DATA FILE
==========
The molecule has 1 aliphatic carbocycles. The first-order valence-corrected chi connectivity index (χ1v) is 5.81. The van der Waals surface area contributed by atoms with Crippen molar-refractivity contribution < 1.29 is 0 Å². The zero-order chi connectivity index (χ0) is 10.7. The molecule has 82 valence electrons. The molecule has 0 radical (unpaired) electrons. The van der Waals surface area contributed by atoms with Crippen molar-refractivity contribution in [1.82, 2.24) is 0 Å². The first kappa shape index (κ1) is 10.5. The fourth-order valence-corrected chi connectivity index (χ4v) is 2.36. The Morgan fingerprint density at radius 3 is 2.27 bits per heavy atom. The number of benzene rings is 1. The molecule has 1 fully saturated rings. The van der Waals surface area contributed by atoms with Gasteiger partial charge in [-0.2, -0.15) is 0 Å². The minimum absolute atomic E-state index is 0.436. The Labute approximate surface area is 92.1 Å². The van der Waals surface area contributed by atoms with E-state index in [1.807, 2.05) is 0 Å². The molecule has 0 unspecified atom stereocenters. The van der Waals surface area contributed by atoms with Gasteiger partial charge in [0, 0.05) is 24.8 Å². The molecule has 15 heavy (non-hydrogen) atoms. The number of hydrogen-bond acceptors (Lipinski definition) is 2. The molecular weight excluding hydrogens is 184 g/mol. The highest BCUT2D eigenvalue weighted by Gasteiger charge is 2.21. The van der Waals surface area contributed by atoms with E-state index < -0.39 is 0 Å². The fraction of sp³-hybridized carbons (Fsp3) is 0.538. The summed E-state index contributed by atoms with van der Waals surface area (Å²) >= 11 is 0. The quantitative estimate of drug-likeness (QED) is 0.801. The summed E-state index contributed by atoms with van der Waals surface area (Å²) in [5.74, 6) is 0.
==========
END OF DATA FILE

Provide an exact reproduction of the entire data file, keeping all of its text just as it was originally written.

The molecule has 1 aliphatic carbocycles. The first-order valence-corrected chi connectivity index (χ1v) is 5.81. The van der Waals surface area contributed by atoms with Crippen molar-refractivity contribution < 1.29 is 0 Å². The zero-order chi connectivity index (χ0) is 10.7. The molecule has 82 valence electrons. The molecule has 0 radical (unpaired) electrons. The van der Waals surface area contributed by atoms with Crippen molar-refractivity contribution in [1.82, 2.24) is 0 Å². The first kappa shape index (κ1) is 10.5. The fourth-order valence-corrected chi connectivity index (χ4v) is 2.36. The Morgan fingerprint density at radius 3 is 2.27 bits per heavy atom. The number of benzene rings is 1. The molecule has 1 fully saturated rings. The van der Waals surface area contributed by atoms with Gasteiger partial charge in [-0.2, -0.15) is 0 Å². The minimum absolute atomic E-state index is 0.436. The Labute approximate surface area is 92.1 Å². The van der Waals surface area contributed by atoms with E-state index in [1.807, 2.05) is 0 Å². The molecule has 0 unspecified atom stereocenters. The van der Waals surface area contributed by atoms with Gasteiger partial charge in [0, 0.05) is 24.8 Å². The molecule has 15 heavy (non-hydrogen) atoms. The number of hydrogen-bond acceptors (Lipinski definition) is 2. The molecular weight excluding hydrogens is 184 g/mol. The highest BCUT2D eigenvalue weighted by Gasteiger charge is 2.21. The van der Waals surface area contributed by atoms with E-state index < -0.39 is 0 Å². The fraction of sp³-hybridized carbons (Fsp3) is 0.538. The summed E-state index contributed by atoms with van der Waals surface area (Å²) >= 11 is 0. The quantitative estimate of drug-likeness (QED) is 0.801. The summed E-state index contributed by atoms with van der Waals surface area (Å²) in [5.74, 6) is 0.